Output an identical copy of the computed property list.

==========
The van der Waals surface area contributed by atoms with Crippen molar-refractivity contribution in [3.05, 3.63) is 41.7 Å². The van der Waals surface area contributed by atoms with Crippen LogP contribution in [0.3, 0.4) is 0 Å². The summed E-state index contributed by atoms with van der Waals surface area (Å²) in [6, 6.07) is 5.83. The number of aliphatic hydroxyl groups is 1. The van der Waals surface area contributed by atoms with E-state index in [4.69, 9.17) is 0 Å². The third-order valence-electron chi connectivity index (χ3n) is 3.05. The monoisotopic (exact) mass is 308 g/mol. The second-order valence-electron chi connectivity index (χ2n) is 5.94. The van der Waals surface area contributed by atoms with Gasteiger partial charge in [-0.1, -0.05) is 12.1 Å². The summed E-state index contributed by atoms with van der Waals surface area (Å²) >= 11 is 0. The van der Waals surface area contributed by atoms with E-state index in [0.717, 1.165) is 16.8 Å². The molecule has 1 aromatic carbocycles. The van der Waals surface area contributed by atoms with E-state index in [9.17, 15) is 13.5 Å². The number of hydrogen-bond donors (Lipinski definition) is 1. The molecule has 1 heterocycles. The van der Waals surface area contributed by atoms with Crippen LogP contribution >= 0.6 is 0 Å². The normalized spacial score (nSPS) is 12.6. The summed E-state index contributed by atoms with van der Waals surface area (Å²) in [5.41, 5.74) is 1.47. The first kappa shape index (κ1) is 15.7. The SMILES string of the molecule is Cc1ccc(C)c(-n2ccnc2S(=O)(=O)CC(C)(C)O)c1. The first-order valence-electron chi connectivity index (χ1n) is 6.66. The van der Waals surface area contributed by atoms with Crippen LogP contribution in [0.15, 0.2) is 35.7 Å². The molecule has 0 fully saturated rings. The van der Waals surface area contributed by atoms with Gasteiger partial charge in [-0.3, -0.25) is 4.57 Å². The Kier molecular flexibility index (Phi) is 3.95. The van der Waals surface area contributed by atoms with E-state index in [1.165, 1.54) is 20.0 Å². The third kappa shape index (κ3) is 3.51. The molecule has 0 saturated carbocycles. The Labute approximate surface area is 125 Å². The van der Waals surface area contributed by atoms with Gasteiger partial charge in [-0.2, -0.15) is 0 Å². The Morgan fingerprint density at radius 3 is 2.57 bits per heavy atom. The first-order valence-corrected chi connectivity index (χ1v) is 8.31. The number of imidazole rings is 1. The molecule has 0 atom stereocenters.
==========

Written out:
The van der Waals surface area contributed by atoms with Crippen molar-refractivity contribution in [3.05, 3.63) is 41.7 Å². The van der Waals surface area contributed by atoms with Crippen LogP contribution in [0.3, 0.4) is 0 Å². The summed E-state index contributed by atoms with van der Waals surface area (Å²) in [6, 6.07) is 5.83. The number of aliphatic hydroxyl groups is 1. The van der Waals surface area contributed by atoms with E-state index in [4.69, 9.17) is 0 Å². The third-order valence-electron chi connectivity index (χ3n) is 3.05. The monoisotopic (exact) mass is 308 g/mol. The second-order valence-electron chi connectivity index (χ2n) is 5.94. The van der Waals surface area contributed by atoms with Gasteiger partial charge in [-0.1, -0.05) is 12.1 Å². The summed E-state index contributed by atoms with van der Waals surface area (Å²) >= 11 is 0. The van der Waals surface area contributed by atoms with E-state index in [0.717, 1.165) is 16.8 Å². The molecule has 1 aromatic carbocycles. The van der Waals surface area contributed by atoms with E-state index in [9.17, 15) is 13.5 Å². The number of hydrogen-bond donors (Lipinski definition) is 1. The molecule has 1 heterocycles. The van der Waals surface area contributed by atoms with Crippen LogP contribution >= 0.6 is 0 Å². The normalized spacial score (nSPS) is 12.6. The summed E-state index contributed by atoms with van der Waals surface area (Å²) in [5.41, 5.74) is 1.47. The first kappa shape index (κ1) is 15.7. The SMILES string of the molecule is Cc1ccc(C)c(-n2ccnc2S(=O)(=O)CC(C)(C)O)c1. The first-order valence-electron chi connectivity index (χ1n) is 6.66. The van der Waals surface area contributed by atoms with Crippen LogP contribution in [0.15, 0.2) is 35.7 Å². The molecule has 0 fully saturated rings. The van der Waals surface area contributed by atoms with Gasteiger partial charge in [-0.3, -0.25) is 4.57 Å². The Kier molecular flexibility index (Phi) is 3.95. The van der Waals surface area contributed by atoms with E-state index in [1.165, 1.54) is 20.0 Å². The third kappa shape index (κ3) is 3.51. The molecule has 0 saturated carbocycles. The Labute approximate surface area is 125 Å². The van der Waals surface area contributed by atoms with Gasteiger partial charge in [-0.2, -0.15) is 0 Å². The Morgan fingerprint density at radius 3 is 2.57 bits per heavy atom. The first-order valence-corrected chi connectivity index (χ1v) is 8.31. The number of imidazole rings is 1. The molecule has 0 atom stereocenters.